The Eviction ProcessKnowing the Steps
No one wants to be, or plans to be, evicted. To say the least, it is a very unpleasant process for the tenant. The eviction process begins when an eviction notice, or notice to vacate the premises, is served upon the tenant or tenants living on a property owned by the landlord, someone other than themselves, to which the tenant or tenants fail to comply. The notice will include a time frame to which they must adhere. In California, for example, the landlord must allow 60 days for the tenant to vacate if that tenant has lived on the property for at least one year. Upon their refusal to obey the terms of the notice, and only then, the landlord must serve what is called, in legal terms, a Summons and Complaint. This is what officially begins the eviction process. Because every eviction case is different, there is no one set eviction process. There are several, depending upon the reason for the eviction and also upon the landlord’s leniency.
Foreclosure is a process that will take place after a homeowner becomes unable or unwilling to pay their mortgage over a period of time. The length of time depends upon the lender to which the owner makes their monthly payment. The lender usually decides how many months they will allow to go by with no payment, and no communication from the client, before they take action and begin the foreclosure process. In 2013 it was recorded that one in 96 homes was lost to foreclosure.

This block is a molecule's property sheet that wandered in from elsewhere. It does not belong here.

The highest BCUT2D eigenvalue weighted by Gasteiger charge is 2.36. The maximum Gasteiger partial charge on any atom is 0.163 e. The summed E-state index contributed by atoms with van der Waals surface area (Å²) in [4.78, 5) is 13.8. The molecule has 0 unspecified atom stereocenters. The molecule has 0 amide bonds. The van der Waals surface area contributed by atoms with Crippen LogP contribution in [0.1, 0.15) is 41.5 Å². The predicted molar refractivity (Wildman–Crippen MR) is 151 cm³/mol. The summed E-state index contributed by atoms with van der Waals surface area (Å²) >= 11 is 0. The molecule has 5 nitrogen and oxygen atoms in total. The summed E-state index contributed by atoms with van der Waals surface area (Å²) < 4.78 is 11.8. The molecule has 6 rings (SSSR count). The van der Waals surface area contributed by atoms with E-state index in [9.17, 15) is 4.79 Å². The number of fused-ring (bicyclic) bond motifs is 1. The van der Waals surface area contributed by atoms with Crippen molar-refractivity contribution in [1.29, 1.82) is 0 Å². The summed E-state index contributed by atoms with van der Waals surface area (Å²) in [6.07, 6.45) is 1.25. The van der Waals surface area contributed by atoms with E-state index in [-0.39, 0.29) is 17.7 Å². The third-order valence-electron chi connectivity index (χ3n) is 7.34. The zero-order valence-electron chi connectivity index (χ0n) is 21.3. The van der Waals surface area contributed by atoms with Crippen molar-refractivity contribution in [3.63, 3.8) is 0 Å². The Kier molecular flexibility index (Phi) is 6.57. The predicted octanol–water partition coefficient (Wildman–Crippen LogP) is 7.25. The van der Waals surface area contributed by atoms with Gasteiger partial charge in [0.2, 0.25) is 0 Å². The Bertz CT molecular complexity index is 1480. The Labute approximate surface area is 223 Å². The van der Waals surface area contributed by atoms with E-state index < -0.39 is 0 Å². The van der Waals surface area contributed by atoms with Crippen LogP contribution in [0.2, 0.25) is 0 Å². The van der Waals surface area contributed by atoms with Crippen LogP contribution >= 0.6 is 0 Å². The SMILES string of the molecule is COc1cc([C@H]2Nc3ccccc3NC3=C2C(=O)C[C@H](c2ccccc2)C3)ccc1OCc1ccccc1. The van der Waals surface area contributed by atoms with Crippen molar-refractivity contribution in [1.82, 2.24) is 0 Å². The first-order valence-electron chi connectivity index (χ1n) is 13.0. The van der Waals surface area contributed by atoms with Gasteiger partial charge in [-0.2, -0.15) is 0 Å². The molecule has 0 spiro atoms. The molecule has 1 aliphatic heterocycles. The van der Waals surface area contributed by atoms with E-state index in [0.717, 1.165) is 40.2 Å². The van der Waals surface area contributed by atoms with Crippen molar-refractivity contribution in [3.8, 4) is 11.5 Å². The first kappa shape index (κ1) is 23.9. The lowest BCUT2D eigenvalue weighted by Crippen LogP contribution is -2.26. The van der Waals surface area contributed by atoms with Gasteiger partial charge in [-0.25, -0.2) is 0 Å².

When purchasing a home, perspective buyers will find that the process differs from state to state, and will be much more different when considering purchasing a home in another country. Within the U.S., and depending upon in what state the purchase is being made, there is a protocol to be followed. Most of the time a real estate agent will be chosen by the buyers to search for and show them homes that match their preferences. A real estate agent is required to communicate to perspective buyers any information he or she has that may be pertinent to the possible sale of the property, including any deaths that may have taken place there within three years prior to the purchase. In addition, failure to disclose defects in the home either on the part of the seller, the seller’s agent, or the buyer’s agent could result in loss of the deal.
When the right home is found, 77% of people will have a home inspection done to check for any flaws, major or minor, that may need to be addressed before contracts are signed. In some states, the purchase offer will specify that the purchase is contingent upon inspection. When the inspection is complete, a date will be set for the contract signing, along with a projected date for the closing. The purchaser, in some states, will need to engage a real estate lawyer who will handle all of the legalities involved with the purchase, and who will represent them at the closing. The whole purchasing process typically takes four to 10 weeks, depending upon the dates specified in the contracts and upon any delays that may arise.